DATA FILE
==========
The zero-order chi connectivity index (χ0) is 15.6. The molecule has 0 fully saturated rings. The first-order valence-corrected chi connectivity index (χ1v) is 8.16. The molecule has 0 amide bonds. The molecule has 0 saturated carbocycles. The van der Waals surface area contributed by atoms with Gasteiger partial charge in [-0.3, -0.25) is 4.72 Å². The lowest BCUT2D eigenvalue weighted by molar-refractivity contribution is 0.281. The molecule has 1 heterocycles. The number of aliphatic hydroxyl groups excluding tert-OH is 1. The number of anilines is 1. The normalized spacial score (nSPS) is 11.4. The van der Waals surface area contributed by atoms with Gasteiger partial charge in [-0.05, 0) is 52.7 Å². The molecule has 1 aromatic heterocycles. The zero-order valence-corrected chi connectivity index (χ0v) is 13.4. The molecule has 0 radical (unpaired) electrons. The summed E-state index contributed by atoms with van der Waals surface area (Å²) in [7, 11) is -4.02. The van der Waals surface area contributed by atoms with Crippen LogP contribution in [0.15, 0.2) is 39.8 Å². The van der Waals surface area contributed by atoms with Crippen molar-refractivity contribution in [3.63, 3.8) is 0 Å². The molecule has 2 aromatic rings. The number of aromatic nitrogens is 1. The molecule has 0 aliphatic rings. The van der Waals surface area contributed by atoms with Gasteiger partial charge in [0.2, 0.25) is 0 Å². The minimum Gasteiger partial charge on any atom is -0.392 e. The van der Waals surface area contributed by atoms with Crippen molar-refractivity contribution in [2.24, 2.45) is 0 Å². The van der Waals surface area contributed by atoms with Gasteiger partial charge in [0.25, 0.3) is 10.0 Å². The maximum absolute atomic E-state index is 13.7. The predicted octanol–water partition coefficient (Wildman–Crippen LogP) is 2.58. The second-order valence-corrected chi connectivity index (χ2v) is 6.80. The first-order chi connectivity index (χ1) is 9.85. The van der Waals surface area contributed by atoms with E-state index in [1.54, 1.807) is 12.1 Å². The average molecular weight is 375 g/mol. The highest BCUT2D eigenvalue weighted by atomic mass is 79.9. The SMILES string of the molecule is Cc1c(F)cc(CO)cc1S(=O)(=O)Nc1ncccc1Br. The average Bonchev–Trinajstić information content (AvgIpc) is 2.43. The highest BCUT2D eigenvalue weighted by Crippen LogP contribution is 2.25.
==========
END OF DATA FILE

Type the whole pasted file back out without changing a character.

The zero-order chi connectivity index (χ0) is 15.6. The molecule has 0 fully saturated rings. The first-order valence-corrected chi connectivity index (χ1v) is 8.16. The molecule has 0 amide bonds. The molecule has 0 saturated carbocycles. The van der Waals surface area contributed by atoms with Gasteiger partial charge in [-0.3, -0.25) is 4.72 Å². The lowest BCUT2D eigenvalue weighted by molar-refractivity contribution is 0.281. The molecule has 1 heterocycles. The number of aliphatic hydroxyl groups excluding tert-OH is 1. The number of anilines is 1. The normalized spacial score (nSPS) is 11.4. The van der Waals surface area contributed by atoms with Gasteiger partial charge in [-0.05, 0) is 52.7 Å². The molecule has 1 aromatic heterocycles. The zero-order valence-corrected chi connectivity index (χ0v) is 13.4. The molecule has 0 radical (unpaired) electrons. The summed E-state index contributed by atoms with van der Waals surface area (Å²) in [7, 11) is -4.02. The van der Waals surface area contributed by atoms with Crippen LogP contribution in [0.15, 0.2) is 39.8 Å². The van der Waals surface area contributed by atoms with Crippen molar-refractivity contribution in [3.63, 3.8) is 0 Å². The molecule has 2 aromatic rings. The number of aromatic nitrogens is 1. The molecule has 0 aliphatic rings. The van der Waals surface area contributed by atoms with Gasteiger partial charge in [0.2, 0.25) is 0 Å². The minimum Gasteiger partial charge on any atom is -0.392 e. The van der Waals surface area contributed by atoms with Crippen molar-refractivity contribution in [2.24, 2.45) is 0 Å². The van der Waals surface area contributed by atoms with Gasteiger partial charge in [0.25, 0.3) is 10.0 Å². The maximum absolute atomic E-state index is 13.7. The predicted octanol–water partition coefficient (Wildman–Crippen LogP) is 2.58. The second-order valence-corrected chi connectivity index (χ2v) is 6.80. The first-order chi connectivity index (χ1) is 9.85. The van der Waals surface area contributed by atoms with E-state index in [1.54, 1.807) is 12.1 Å². The average molecular weight is 375 g/mol. The highest BCUT2D eigenvalue weighted by atomic mass is 79.9. The SMILES string of the molecule is Cc1c(F)cc(CO)cc1S(=O)(=O)Nc1ncccc1Br. The average Bonchev–Trinajstić information content (AvgIpc) is 2.43. The highest BCUT2D eigenvalue weighted by Crippen LogP contribution is 2.25.